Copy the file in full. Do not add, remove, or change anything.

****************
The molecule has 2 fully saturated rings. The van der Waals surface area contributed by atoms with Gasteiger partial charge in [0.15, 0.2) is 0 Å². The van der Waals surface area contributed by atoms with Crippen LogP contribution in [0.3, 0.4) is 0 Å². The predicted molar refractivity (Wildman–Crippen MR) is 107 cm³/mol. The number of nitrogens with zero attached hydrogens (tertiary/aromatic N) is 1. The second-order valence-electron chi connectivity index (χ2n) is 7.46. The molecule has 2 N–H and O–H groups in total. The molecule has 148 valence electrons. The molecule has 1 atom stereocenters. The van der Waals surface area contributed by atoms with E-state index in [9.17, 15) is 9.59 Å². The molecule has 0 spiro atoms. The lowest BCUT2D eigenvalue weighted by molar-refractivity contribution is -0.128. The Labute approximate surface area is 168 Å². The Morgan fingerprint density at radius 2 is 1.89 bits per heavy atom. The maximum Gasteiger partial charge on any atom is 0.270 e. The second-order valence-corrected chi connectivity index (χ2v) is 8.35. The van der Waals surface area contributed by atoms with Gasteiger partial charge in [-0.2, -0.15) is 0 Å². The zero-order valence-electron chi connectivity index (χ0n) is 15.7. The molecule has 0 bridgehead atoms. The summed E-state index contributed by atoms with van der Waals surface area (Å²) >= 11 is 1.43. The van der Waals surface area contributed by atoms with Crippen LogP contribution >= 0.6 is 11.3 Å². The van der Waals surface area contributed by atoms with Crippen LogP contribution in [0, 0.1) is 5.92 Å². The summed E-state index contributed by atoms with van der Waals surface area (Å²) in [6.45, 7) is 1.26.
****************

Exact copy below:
The molecule has 2 fully saturated rings. The van der Waals surface area contributed by atoms with Gasteiger partial charge in [0.15, 0.2) is 0 Å². The van der Waals surface area contributed by atoms with Crippen LogP contribution in [0.3, 0.4) is 0 Å². The predicted molar refractivity (Wildman–Crippen MR) is 107 cm³/mol. The number of nitrogens with zero attached hydrogens (tertiary/aromatic N) is 1. The second-order valence-electron chi connectivity index (χ2n) is 7.46. The molecule has 2 N–H and O–H groups in total. The molecule has 148 valence electrons. The molecule has 1 atom stereocenters. The van der Waals surface area contributed by atoms with E-state index in [9.17, 15) is 9.59 Å². The molecule has 0 spiro atoms. The lowest BCUT2D eigenvalue weighted by molar-refractivity contribution is -0.128. The Labute approximate surface area is 168 Å². The Morgan fingerprint density at radius 2 is 1.89 bits per heavy atom. The maximum Gasteiger partial charge on any atom is 0.270 e. The second-order valence-corrected chi connectivity index (χ2v) is 8.35. The van der Waals surface area contributed by atoms with Gasteiger partial charge in [-0.2, -0.15) is 0 Å². The zero-order valence-electron chi connectivity index (χ0n) is 15.7. The molecule has 0 bridgehead atoms. The summed E-state index contributed by atoms with van der Waals surface area (Å²) >= 11 is 1.43. The van der Waals surface area contributed by atoms with Crippen LogP contribution >= 0.6 is 11.3 Å². The van der Waals surface area contributed by atoms with Crippen LogP contribution in [0, 0.1) is 5.92 Å². The summed E-state index contributed by atoms with van der Waals surface area (Å²) in [6.45, 7) is 1.26.